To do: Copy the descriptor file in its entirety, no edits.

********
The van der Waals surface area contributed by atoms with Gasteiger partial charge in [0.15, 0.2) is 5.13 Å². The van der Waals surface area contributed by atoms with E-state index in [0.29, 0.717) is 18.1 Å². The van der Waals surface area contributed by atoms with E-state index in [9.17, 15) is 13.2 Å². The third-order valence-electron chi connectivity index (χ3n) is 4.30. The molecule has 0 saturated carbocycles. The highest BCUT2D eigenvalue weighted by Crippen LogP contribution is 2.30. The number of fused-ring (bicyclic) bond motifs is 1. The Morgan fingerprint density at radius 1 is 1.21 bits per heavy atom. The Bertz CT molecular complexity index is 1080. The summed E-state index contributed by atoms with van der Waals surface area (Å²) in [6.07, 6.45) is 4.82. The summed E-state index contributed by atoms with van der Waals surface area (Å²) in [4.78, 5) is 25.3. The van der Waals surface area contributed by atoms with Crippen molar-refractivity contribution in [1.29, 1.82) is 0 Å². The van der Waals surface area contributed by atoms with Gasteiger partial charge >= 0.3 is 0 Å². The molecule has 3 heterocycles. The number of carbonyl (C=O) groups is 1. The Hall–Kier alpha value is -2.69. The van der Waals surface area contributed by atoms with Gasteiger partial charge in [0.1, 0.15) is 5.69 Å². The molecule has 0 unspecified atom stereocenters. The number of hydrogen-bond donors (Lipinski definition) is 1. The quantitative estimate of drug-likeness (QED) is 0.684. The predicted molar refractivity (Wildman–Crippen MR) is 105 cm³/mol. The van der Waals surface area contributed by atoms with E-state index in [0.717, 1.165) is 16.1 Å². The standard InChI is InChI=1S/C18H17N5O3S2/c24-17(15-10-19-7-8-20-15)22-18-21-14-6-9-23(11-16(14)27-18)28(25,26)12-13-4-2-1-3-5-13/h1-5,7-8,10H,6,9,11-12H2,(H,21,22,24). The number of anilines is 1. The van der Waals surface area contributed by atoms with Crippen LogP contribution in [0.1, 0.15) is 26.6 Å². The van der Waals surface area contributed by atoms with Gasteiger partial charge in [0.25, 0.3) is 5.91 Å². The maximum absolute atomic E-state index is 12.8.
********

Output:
The van der Waals surface area contributed by atoms with Gasteiger partial charge in [0.15, 0.2) is 5.13 Å². The van der Waals surface area contributed by atoms with E-state index in [0.29, 0.717) is 18.1 Å². The van der Waals surface area contributed by atoms with E-state index in [9.17, 15) is 13.2 Å². The third-order valence-electron chi connectivity index (χ3n) is 4.30. The molecule has 0 saturated carbocycles. The highest BCUT2D eigenvalue weighted by Crippen LogP contribution is 2.30. The number of fused-ring (bicyclic) bond motifs is 1. The Morgan fingerprint density at radius 1 is 1.21 bits per heavy atom. The Bertz CT molecular complexity index is 1080. The summed E-state index contributed by atoms with van der Waals surface area (Å²) in [6.07, 6.45) is 4.82. The summed E-state index contributed by atoms with van der Waals surface area (Å²) in [4.78, 5) is 25.3. The van der Waals surface area contributed by atoms with Crippen molar-refractivity contribution in [1.29, 1.82) is 0 Å². The van der Waals surface area contributed by atoms with Gasteiger partial charge >= 0.3 is 0 Å². The molecule has 3 heterocycles. The number of carbonyl (C=O) groups is 1. The Hall–Kier alpha value is -2.69. The van der Waals surface area contributed by atoms with Gasteiger partial charge in [0.1, 0.15) is 5.69 Å². The molecule has 0 unspecified atom stereocenters. The number of hydrogen-bond donors (Lipinski definition) is 1. The quantitative estimate of drug-likeness (QED) is 0.684. The predicted molar refractivity (Wildman–Crippen MR) is 105 cm³/mol. The van der Waals surface area contributed by atoms with E-state index in [0.717, 1.165) is 16.1 Å². The standard InChI is InChI=1S/C18H17N5O3S2/c24-17(15-10-19-7-8-20-15)22-18-21-14-6-9-23(11-16(14)27-18)28(25,26)12-13-4-2-1-3-5-13/h1-5,7-8,10H,6,9,11-12H2,(H,21,22,24). The number of anilines is 1. The van der Waals surface area contributed by atoms with Crippen LogP contribution in [0.1, 0.15) is 26.6 Å². The van der Waals surface area contributed by atoms with Gasteiger partial charge in [0.25, 0.3) is 5.91 Å². The maximum absolute atomic E-state index is 12.8.